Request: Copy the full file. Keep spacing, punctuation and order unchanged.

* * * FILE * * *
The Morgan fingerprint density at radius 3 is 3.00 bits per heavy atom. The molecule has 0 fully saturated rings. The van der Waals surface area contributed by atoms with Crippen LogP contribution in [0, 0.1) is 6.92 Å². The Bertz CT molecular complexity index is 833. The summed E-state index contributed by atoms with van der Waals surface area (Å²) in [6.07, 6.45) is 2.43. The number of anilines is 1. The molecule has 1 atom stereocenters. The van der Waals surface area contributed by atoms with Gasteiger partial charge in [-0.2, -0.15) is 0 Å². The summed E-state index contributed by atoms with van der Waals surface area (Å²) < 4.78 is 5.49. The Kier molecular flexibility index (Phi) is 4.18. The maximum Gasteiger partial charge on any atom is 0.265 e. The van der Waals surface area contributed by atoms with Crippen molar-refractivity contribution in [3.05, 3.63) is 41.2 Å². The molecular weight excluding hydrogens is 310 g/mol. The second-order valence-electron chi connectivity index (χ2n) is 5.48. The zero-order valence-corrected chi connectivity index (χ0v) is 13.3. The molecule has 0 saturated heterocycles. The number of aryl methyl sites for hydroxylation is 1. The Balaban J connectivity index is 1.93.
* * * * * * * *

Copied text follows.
The Morgan fingerprint density at radius 3 is 3.00 bits per heavy atom. The molecule has 0 fully saturated rings. The van der Waals surface area contributed by atoms with Crippen LogP contribution in [0, 0.1) is 6.92 Å². The Bertz CT molecular complexity index is 833. The summed E-state index contributed by atoms with van der Waals surface area (Å²) in [6.07, 6.45) is 2.43. The number of anilines is 1. The molecule has 1 atom stereocenters. The van der Waals surface area contributed by atoms with Gasteiger partial charge in [-0.2, -0.15) is 0 Å². The summed E-state index contributed by atoms with van der Waals surface area (Å²) < 4.78 is 5.49. The Kier molecular flexibility index (Phi) is 4.18. The maximum Gasteiger partial charge on any atom is 0.265 e. The van der Waals surface area contributed by atoms with Crippen molar-refractivity contribution in [3.05, 3.63) is 41.2 Å². The molecular weight excluding hydrogens is 310 g/mol. The second-order valence-electron chi connectivity index (χ2n) is 5.48. The zero-order valence-corrected chi connectivity index (χ0v) is 13.3. The molecule has 0 saturated heterocycles. The number of aryl methyl sites for hydroxylation is 1. The Balaban J connectivity index is 1.93.